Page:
Completing the Circle

min read
As IT leaders, our singular focus shouldn’t be to partner with the business or to align our work with the strategic goals of the enterprise; it should be to develop our staff into business professionals who add value through the use of technology. If we do that, both partnerships and alignment become givens. If our profession is to complete this circle of transformation, we have to dramatically rethink our approach regarding the professional development of the IT staff working throughout our organizations.
Advances in technology, including the wide availability of cloud services, now allow us to shift our organizational focus away from the care and feeding of technology to the intersection of people, business needs, and the imperative to add value in whatever we do. Technicians focus on technical skills and the delivery of technology as the essential ingredients for personal and professional success. Business professionals, on the other hand, must focus on competencies such as communication, analytical thinking, process orientation, emotional intelligence, building relationships, change advocacy, and adding business value as essentials for success. Becoming business professionals requires that we in IT shift our focus from the development of technical skills to the development of the competencies that drive business success. That is not to say that strong technical skills are not a necessary component of success – they are – but by themselves they are not sufficient for IT practitioners who desire to take the next steps in their careers.
We are now embarking on an initiative at the University of Georgia to implement a new professional development approach for our IT staff that will provide each of them with a personalized roadmap to becoming a business leader. We are building on groundwork laid out over the past three years where our focus has been on the development of communication and teambuilding skills for staff, managers, and senior leaders. An additional prerequisite has been an assessment-based continuous improvement process that uses TechQual+ data to support the setting of organizational priorities. This annual program ends with the reporting of organizational goals and an accounting of how we fared against goals set the previous year []. Our work in both these areas now puts us in the position to take the next step, which is to work with each of the teams across our organization to identify the competencies that are most critical for individual and team success, and then to embed the development of these traits into our job descriptions and performance review processes.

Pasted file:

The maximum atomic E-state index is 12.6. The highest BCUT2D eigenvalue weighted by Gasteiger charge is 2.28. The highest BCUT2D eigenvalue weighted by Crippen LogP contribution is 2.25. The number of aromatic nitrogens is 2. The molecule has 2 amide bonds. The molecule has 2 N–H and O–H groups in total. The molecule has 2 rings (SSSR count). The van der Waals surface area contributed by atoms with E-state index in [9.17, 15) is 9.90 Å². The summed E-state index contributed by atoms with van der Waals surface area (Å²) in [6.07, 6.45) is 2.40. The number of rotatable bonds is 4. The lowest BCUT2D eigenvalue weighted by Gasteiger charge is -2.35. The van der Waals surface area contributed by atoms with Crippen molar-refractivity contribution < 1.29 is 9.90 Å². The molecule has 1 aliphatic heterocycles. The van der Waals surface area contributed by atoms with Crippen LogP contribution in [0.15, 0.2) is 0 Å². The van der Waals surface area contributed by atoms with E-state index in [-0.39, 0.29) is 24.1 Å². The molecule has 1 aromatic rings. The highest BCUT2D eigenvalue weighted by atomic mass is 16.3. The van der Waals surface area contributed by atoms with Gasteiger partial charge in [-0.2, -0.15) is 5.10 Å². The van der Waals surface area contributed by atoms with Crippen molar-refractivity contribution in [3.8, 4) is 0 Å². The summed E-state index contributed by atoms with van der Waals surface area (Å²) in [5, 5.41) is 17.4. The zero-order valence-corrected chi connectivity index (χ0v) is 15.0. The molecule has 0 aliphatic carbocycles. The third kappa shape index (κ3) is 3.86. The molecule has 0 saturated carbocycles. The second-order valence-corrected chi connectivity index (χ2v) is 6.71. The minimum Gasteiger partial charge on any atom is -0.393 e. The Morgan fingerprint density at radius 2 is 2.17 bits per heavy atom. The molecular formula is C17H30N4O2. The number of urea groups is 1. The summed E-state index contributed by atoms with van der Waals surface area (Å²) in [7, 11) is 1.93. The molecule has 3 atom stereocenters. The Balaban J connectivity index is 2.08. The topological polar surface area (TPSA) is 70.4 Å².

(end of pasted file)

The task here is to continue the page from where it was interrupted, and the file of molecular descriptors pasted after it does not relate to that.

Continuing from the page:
We have significant work ahead of us.
  • This month, we’ll be surveying every employee in our organization, asking them to rate a set of competencies, ranging from decision-making to planning and organizing to self-confidence and continued learning, as critical to high performers among those who play a similar role. Technical skills will be one of 32 competencies listed on the survey.
  • Data from these surveys will be the focus of a series of workshops with staff from our organization and IT organizations across the University of Georgia. Staff will be broken into groups by their primary role (developer, analysis, or system engineer, etc.) and will be asked to come to consensus on the eight most important competencies for their role and how the development of those competencies should be mastered over an entire career, from the entry level to mid-career to late career stages. 
  • Based on the workshop results, rubrics for each competency for each position in each career ladder will be developed, which will become the primary focus of professional development plans and annual performance reviews. The new approach will be introduced individually to each employee as a part of his or her regular annual review in 2015. Individual performance plans will be reviewed six months later, during mid-year reviews, and the annual reviews in 2016 will be fully based on the competency-based model.
Our staff will guide us along the way, from the identification of key competencies that drive high performance to the mapping of these competencies within each of our career ladders. Two key outcomes are expected from this work. For our staff, we will expand their professional development focus beyond technical skills and each will benefit from having a personalized plan that puts them on a trajectory aligned with our goal of transforming our organization from groups of technicians to teams of business professionals. Organizationally, we all benefit from having a formal methodology that identifies the critical competencies that allow our profession to grow and evolve in a manner consistent with the same transformation.
IT leaders are uniquely positioned between both the academic and administrative worlds of higher education, and we have the opportunity to play a convening role in critical University-wide discussions. Business leaders, not technicians, can do just that – but only when actively demonstrating the competencies above and beyond technical skills that are both necessary and sufficient for success. There has never been a more critical moment for Higher Education – it is in desperate need of this type of leadership from its IT organizations.